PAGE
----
In a recent exclusive interview with NewsX, HS Khola, a former DG of Civil Aviation who played a pivotal role in the investigation of the Kanishka bombings, shed light on the early stages of the probe. Khola revealed that the investigation was initiated following a meeting at the Ministry of Civil Aviation upon receiving information about the accident.
The tragic incident occurred in international waters, approximately 125 miles off the Irish Coast, where the Air India aircraft had lost contact with Shannon Air Traffic Control. According to international rules, India was designated as the authority to investigate the accident. In response, a team led by Khola was swiftly assembled to travel to Cork, Ireland, the nearest location to the accident site, even though they lacked the required visas. Fortunately, the Irish government offered visas on arrival.
Upon arrival in Cork, the team conducted sonar mapping of the seabed, precisely pinpointing the latitude and longitude coordinates provided by air traffic control. The search yielded numerous floating wreckage items, confirming that the aircraft had gone down in that area. The investigators returned to Cork to launch the formal investigation, which involved collaboration with multiple countries, including Canada (due to the high number of Canadian passengers) and the United States (due to Boeing’s involvement).
Khola explained that the challenges of the investigation included the absence of eyewitnesses, wreckage, and crew, making it essential to meticulously plan and execute each step of the inquiry. The initial evidence came from the bodies of victims found floating at sea. Surprisingly, many of these bodies showed no external damage but had fractures in their bones, indicating that the aircraft had disintegrated in mid-air, causing the violent motion that led to these injuries.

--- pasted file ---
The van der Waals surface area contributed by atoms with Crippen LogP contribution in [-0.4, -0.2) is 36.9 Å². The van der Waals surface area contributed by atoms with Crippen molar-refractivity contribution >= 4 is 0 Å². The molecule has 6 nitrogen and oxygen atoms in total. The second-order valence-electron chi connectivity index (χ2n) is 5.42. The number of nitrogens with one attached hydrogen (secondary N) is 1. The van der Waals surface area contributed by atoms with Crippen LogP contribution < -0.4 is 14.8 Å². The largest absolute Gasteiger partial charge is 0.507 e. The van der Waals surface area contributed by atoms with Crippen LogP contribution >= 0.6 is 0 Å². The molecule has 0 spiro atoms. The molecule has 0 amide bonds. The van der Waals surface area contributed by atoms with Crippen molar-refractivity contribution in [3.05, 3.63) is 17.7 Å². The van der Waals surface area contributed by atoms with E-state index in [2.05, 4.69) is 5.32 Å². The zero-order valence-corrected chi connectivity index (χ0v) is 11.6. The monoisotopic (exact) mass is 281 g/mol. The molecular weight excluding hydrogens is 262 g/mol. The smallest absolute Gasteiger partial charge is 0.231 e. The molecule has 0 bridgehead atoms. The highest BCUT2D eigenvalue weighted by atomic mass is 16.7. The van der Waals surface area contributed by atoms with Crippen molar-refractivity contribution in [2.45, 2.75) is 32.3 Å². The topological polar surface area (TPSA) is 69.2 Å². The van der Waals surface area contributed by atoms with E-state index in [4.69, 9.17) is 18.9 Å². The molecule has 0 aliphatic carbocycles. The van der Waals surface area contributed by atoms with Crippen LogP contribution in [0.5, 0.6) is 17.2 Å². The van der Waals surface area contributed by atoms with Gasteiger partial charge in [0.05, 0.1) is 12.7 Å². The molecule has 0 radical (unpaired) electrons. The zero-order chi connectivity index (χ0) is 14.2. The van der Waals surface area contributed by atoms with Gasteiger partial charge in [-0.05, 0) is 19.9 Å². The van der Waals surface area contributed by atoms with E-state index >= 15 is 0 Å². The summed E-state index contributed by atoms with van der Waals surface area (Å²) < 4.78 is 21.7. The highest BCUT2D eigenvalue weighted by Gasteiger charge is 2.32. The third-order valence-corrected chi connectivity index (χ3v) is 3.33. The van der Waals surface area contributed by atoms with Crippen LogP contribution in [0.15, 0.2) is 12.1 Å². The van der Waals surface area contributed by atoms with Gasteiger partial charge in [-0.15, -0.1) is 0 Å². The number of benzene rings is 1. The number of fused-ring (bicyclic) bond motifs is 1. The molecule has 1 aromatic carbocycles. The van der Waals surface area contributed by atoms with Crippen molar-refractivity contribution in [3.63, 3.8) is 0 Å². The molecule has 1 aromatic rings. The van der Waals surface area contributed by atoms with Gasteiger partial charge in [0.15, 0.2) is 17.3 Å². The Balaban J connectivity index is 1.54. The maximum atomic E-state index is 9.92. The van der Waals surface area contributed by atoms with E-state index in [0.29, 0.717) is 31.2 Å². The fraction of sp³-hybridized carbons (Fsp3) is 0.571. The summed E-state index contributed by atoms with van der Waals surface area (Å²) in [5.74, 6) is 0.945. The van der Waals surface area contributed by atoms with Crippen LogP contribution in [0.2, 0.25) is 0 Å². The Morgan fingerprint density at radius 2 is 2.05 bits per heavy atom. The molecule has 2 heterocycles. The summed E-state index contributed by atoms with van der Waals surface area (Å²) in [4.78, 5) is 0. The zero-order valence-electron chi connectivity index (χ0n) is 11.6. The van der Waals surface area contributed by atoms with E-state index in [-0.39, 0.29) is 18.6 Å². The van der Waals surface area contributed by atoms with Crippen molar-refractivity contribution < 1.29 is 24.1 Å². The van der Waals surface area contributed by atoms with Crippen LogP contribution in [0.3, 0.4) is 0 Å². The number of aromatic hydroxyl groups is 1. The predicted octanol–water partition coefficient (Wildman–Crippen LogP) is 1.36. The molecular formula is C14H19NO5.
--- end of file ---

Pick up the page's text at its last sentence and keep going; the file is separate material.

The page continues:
Subsequently, floating wreckage, including seats and aircraft parts, was recovered and examined. A priority system was established to recover critical items linked to the explosion’s location and cause. Khola emphasized the importance of cautious and deliberate efforts to ensure that only essential items with evidentiary value were collected from the sea.
Regarding the security investigation, Khola clarified that it was the responsibility of the Royal Canadian Mounted Police (RCMP) and the Canadian legal system. He and his team were called to provide evidence in the Canadian court but were unable to do so due to the events of September 11, 2001, which disrupted travel plans.
Khola was also questioned about the timeline of the release of reports related to the Kanishka bombings. He explained that he was not well-versed in the Canadian legal and investigative systems and therefore could not comment on the reasons behind the delay in Canada’s report, which was released in 2010, while India’s justice report was issued in 1986.
In response to questions about potential warnings and security lapses that could have prevented the bombing, Khola emphasized that there were no warnings available at the time. The planners behind the attack had left no evidence to indicate their intentions.
Khola’s interview concluded with him reiterating that the investigation into the security aspect was not within the purview of the Indian team, and any further actions or legal proceedings in Canada were the responsibility of the Canadian authorities.
The interview shed light on the complex and challenging process of investigating the Kanishka bombings, emphasizing the importance of international cooperation and meticulous evidence collection in such cases.
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